Western values and cultural relativism

Perhaps Corona has distracted the public. Maybe it was the excitement about Trump, maybe it’s the world climate catastrophe, maybe the West has already got used to the role of the unconscious viewer. In any case, the withdrawal of its troops, who once stood there to defend human rights and democracy against the terror of the Taliban, did not cause the shock that would be appropriate for such a surrender.

The last German soldiers are said to have left the country in July and the last US soldiers by September 11, and no one can say that their mission has in any way been fulfilled. It has been twenty years since the US and its allies came to end the civil war in Afghanistan and rob terror of its resources. After twenty years, they leave with no success other than a passing one. A few schools and hospitals were built – and most of them were destroyed again. For a few years, the “warriors of God” had to seek refuge in the mountains – and are now reclaiming province by province. A few girls and women gained education and freedom of movement – meanwhile they are threatened with the burqa again.

One would think it would be worth an hour of mourning, a public moment of despair and admitted helplessness. If there was still a touch of moral seriousness to the principal commitment, an admission of guilt would even be due – the guilt towards the Afghans who could be won over to the democratic cause and are now abandoned. Is it even permissible to lure people so far out of their circumstances, however miserable they may be, without protecting them from relapse?

Western TV was happy to show the famous girls’ music school in Kabul, often combined with the gloomy question of what will threaten the musicians in the future. However, this question was not addressed to the NGOs and the troops that made it possible for women to do what could now become impossible again. If the Afghanistan mission at that time had exhausted itself in a punitive expedition after 9/11, the question would not have to be asked. But in fact it was the declared goal from the beginning to let a civil society emerge, to promote emancipation, to pursue what was generally called nation-building at the time, namely to allow mature citizens to grow up for a democratic state.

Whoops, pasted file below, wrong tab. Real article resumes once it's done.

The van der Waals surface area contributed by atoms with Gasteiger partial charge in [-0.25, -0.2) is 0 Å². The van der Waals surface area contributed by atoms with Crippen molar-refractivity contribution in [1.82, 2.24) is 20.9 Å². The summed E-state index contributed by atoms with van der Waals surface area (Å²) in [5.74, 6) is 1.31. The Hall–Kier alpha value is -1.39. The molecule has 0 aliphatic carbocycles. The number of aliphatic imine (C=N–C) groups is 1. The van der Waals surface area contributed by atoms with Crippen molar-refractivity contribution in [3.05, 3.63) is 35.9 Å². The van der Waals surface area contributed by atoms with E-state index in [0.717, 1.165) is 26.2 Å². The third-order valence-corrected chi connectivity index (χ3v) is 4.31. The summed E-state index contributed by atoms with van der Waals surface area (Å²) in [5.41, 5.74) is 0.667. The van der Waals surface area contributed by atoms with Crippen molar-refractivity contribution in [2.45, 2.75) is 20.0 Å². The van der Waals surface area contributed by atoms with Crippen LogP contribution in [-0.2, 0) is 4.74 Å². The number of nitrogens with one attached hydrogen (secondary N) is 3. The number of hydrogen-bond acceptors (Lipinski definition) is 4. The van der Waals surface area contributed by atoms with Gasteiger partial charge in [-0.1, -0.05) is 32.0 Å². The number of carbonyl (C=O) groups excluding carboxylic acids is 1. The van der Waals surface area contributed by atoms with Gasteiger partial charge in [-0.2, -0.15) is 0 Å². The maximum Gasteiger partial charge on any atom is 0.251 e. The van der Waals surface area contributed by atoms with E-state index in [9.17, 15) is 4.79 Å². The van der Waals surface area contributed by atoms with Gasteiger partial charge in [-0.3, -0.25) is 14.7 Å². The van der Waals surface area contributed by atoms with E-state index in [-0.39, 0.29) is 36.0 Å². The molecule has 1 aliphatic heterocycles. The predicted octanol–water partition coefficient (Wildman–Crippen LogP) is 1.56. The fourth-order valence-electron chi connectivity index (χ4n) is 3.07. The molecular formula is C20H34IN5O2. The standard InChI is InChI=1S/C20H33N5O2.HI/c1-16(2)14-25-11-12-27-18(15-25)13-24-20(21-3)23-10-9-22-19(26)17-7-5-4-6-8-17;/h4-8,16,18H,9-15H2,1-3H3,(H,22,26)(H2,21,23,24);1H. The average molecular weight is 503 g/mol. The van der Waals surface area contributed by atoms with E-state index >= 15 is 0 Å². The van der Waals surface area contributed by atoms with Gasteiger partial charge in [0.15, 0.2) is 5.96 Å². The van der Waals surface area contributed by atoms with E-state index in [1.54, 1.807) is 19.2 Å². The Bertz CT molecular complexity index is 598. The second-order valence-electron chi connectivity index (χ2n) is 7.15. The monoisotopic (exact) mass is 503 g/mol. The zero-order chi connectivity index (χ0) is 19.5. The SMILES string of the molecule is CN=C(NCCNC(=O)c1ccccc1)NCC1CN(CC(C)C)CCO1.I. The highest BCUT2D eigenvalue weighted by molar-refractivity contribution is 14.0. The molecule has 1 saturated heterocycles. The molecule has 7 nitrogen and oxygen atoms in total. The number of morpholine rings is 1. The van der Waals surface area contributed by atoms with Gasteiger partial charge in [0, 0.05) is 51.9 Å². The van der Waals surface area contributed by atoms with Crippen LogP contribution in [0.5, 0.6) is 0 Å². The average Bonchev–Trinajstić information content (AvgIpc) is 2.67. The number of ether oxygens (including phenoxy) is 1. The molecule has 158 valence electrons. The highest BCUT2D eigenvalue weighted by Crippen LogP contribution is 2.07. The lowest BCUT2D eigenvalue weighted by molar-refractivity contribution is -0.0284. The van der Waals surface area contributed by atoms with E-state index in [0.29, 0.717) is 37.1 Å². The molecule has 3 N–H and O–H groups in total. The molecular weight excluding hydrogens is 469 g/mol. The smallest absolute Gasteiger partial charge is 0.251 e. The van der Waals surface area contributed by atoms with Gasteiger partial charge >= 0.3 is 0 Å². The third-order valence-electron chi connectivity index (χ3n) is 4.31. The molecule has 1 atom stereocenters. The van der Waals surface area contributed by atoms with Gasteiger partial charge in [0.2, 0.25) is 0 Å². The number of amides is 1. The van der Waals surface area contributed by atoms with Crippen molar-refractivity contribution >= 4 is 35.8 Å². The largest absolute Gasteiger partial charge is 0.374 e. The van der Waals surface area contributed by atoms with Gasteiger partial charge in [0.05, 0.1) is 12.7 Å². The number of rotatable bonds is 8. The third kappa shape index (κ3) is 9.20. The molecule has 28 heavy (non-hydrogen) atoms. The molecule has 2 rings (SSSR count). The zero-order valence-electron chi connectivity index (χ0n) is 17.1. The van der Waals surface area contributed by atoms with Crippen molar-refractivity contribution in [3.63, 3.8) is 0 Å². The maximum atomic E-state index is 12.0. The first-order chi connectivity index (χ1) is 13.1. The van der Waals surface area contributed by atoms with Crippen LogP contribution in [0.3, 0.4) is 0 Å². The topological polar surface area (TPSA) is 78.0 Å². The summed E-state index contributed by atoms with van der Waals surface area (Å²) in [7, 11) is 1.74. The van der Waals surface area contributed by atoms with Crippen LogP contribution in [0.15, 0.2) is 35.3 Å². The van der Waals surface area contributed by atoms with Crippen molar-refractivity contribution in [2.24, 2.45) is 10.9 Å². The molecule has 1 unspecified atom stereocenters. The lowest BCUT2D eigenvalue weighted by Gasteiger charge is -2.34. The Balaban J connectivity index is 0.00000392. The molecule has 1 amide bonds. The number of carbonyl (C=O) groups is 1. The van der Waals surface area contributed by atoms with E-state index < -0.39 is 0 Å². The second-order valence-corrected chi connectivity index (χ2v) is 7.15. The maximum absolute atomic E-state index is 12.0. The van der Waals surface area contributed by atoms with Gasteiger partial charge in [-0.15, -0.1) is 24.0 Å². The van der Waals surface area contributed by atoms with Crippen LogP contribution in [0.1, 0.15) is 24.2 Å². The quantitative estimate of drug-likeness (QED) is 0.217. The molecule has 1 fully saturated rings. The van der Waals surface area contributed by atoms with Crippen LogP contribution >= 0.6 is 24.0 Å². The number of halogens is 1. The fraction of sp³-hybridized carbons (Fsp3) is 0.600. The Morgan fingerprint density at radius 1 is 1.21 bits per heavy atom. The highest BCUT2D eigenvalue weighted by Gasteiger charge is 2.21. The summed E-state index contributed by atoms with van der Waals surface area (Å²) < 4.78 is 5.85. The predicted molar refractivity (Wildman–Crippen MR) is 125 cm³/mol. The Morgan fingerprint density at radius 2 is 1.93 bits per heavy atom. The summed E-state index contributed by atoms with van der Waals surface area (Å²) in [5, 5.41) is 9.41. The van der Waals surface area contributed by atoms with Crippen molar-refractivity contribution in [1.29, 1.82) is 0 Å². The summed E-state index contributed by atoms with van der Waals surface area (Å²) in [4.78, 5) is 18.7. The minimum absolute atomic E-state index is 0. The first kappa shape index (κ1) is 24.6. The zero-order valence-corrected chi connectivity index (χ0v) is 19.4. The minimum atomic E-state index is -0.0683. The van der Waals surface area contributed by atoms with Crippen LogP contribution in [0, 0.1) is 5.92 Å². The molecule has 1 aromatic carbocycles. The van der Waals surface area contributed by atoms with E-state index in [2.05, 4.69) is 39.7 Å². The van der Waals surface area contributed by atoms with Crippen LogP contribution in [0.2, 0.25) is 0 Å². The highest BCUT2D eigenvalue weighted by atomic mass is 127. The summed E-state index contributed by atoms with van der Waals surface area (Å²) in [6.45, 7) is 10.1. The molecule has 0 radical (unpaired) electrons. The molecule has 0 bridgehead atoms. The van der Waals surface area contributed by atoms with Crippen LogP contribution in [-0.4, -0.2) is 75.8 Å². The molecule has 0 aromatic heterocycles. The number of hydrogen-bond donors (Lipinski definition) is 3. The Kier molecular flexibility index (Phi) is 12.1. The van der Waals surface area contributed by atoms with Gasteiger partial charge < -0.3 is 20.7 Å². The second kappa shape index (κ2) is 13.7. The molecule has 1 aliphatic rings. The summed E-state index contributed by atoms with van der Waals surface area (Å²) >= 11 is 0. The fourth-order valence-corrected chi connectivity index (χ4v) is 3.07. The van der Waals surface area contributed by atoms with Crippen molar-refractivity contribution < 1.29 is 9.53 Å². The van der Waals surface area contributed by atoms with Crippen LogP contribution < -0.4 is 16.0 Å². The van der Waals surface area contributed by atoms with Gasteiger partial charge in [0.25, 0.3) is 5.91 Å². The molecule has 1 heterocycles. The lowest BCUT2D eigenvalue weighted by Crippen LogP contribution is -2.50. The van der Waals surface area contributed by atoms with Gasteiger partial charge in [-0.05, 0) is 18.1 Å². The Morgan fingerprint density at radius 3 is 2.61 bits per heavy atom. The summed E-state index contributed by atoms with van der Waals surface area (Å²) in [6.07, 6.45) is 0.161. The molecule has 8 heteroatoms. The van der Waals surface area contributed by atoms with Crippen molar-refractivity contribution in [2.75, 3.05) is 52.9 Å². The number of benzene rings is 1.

But what will happen to the mature citizens in the undemocratic state of God? Are we too weak to admit our failures? Or too hardened, too resigned for the chain of Western failure in recent years? We did not protect Hong Kong from the loss of its freedom, the peoples of Syria from their dictator, turn Iraq for the better, let Lebanon go to the dogs – in this respect we may no longer understand that we wanted to take on responsibility in Afghanistan at the time.

The troop withdrawal encounters a mood between exhaustion and shrugging. The fact that the US and its allies are now throwing a country that they wanted to shape for a free democracy into the throats of totalitarian Islam, against which they have fought for so long, will be remembered by all enemies of freedom in the world.

The enemies of the Enlightenment in the West have already noticed the ideological crisis. There is a congruence between the Afghanistan debacle and the resurgence of cynical cultural relativism. The West, so say the new relativists, should not consider its concepts of reason and law, including human rights, to be universal, let alone impose them on other peoples and cultures; that is colonialism. What seems good and right to white civilization should by no means be taken for granted by other civilizations.

Interestingly, they do not say: What seems unbearable to white women, their disenfranchisement and subordination to men, is by no means unbearable for women of oriental or other cultures. Nor do they say: lashing with a stick and chopping off limbs may be wrong in European eyes, but correct in Arab or Iranian eyes. You remain in the vague of respect for the other, an understanding tolerance towards “diverse” cultures. They only demand self-restraint and self-criticism from the West and renounce the export of their own standards. But nothing more needs to be asked for, because that already means: surrender to barbarism. Only that the relativist would of course reject the formulation, because for him or her, there is no barbarism, only different cultures.